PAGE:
And I would also say, at the end of the day, some of these groups – if they’re not necessarily known to be nation-state aligned and well-resourced – just like all criminals, they might go for the lowest hanging fruit. They might go for these target-rich, resource-challenged or critical infrastructure organizations that serve a small but essential population with an essential service, but they may not have the time, the resources, the manpower, etc., to invest in robust cyber security.

Unfortunately, that makes them easy targets. And it accomplishes the same goal of pre-positioning as would be accomplished if a larger city were targeted, but harder to get into.

As I understand it, some federal agencies sent a warning to the nation’s governors last month warning about these cyber attacks on infrastructure. I’m curious just how serious these warnings are being taken. What do you know about Texas’ defense and federal efforts as well?

Federal efforts in particular have increased dramatically in recent years.

The Cybersecurity and Infrastructure Security Agency has gone to great lengths to match critical infrastructure owner and operators with a local CISA representative in their region to advise on protective security for the physical critical infrastructure system and cybersecurity for the online element of these systems. I hope to see those efforts continue and increase, and I hope to see more critical infrastructure owner-operators take advantage of those.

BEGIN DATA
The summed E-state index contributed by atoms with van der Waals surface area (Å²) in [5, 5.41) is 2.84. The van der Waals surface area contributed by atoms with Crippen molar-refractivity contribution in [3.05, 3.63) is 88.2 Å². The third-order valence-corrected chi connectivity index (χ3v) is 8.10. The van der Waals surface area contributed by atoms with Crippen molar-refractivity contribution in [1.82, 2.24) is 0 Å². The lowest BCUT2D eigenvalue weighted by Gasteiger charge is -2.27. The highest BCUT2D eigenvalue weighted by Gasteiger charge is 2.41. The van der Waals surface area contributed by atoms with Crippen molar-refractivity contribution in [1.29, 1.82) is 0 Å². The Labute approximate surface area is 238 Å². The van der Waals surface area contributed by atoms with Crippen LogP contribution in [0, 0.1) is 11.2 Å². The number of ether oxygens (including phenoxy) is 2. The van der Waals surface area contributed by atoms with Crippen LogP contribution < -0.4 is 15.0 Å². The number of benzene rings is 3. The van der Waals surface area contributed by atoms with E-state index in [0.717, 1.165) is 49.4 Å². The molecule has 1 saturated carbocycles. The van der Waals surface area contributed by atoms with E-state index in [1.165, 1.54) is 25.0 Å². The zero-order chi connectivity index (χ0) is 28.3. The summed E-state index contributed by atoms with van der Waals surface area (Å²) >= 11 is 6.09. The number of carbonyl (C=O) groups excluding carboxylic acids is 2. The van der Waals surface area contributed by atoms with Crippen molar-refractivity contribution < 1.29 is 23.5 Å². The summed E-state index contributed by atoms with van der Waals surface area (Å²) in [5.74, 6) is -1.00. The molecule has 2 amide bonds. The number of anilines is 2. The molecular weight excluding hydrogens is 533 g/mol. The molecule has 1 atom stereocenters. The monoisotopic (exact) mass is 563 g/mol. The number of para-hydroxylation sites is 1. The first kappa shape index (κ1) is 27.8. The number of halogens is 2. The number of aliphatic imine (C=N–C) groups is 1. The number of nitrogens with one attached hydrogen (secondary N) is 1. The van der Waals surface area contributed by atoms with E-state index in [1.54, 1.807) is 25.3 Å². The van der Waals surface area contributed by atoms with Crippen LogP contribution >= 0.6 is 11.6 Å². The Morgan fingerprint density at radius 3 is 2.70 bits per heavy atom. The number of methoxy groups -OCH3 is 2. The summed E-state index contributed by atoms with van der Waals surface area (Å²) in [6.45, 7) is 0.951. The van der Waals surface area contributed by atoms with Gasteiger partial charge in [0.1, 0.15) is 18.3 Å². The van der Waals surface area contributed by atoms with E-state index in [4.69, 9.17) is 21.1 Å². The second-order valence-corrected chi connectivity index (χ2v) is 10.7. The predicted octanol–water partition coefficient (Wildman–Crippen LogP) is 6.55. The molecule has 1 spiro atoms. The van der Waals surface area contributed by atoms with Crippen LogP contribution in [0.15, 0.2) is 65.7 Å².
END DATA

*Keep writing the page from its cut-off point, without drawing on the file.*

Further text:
Often that effort is taken in coordination with some of the state authorities and experts in critical infrastructure protection that we have here in the state government. I can’t weigh in at this time as to what all water systems are doing in response to that warning from the EPA and the national security advisor. But I’m hopeful that that will put wind in the sails of some of these ongoing coordination and connection efforts between state operators, federal government employees and critical infrastructure owner operators.